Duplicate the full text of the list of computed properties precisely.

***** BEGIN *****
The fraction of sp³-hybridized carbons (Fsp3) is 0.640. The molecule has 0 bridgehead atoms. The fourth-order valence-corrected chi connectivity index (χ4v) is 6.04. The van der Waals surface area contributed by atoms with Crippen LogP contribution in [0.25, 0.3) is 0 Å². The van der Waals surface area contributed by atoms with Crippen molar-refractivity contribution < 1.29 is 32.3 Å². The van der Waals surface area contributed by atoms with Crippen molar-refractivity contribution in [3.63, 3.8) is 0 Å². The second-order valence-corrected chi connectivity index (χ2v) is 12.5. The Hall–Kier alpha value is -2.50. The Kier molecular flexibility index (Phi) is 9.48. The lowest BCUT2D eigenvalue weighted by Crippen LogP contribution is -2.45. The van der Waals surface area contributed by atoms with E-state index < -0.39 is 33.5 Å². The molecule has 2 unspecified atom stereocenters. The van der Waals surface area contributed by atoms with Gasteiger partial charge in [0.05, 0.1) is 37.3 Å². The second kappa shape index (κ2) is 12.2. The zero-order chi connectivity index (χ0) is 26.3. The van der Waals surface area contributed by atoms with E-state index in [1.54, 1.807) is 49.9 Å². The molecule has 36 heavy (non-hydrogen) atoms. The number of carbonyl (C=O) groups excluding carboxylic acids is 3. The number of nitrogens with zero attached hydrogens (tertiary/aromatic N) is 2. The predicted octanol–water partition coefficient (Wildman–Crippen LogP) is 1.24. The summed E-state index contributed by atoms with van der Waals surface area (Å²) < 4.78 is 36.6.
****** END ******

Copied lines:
The fraction of sp³-hybridized carbons (Fsp3) is 0.640. The molecule has 0 bridgehead atoms. The fourth-order valence-corrected chi connectivity index (χ4v) is 6.04. The van der Waals surface area contributed by atoms with Crippen LogP contribution in [0.25, 0.3) is 0 Å². The van der Waals surface area contributed by atoms with Crippen molar-refractivity contribution < 1.29 is 32.3 Å². The van der Waals surface area contributed by atoms with Crippen molar-refractivity contribution in [3.63, 3.8) is 0 Å². The second-order valence-corrected chi connectivity index (χ2v) is 12.5. The Hall–Kier alpha value is -2.50. The Kier molecular flexibility index (Phi) is 9.48. The lowest BCUT2D eigenvalue weighted by Crippen LogP contribution is -2.45. The van der Waals surface area contributed by atoms with E-state index < -0.39 is 33.5 Å². The molecule has 2 unspecified atom stereocenters. The van der Waals surface area contributed by atoms with Gasteiger partial charge in [0.05, 0.1) is 37.3 Å². The second kappa shape index (κ2) is 12.2. The zero-order chi connectivity index (χ0) is 26.3. The van der Waals surface area contributed by atoms with E-state index in [1.54, 1.807) is 49.9 Å². The molecule has 36 heavy (non-hydrogen) atoms. The number of carbonyl (C=O) groups excluding carboxylic acids is 3. The number of nitrogens with zero attached hydrogens (tertiary/aromatic N) is 2. The predicted octanol–water partition coefficient (Wildman–Crippen LogP) is 1.24. The summed E-state index contributed by atoms with van der Waals surface area (Å²) < 4.78 is 36.6.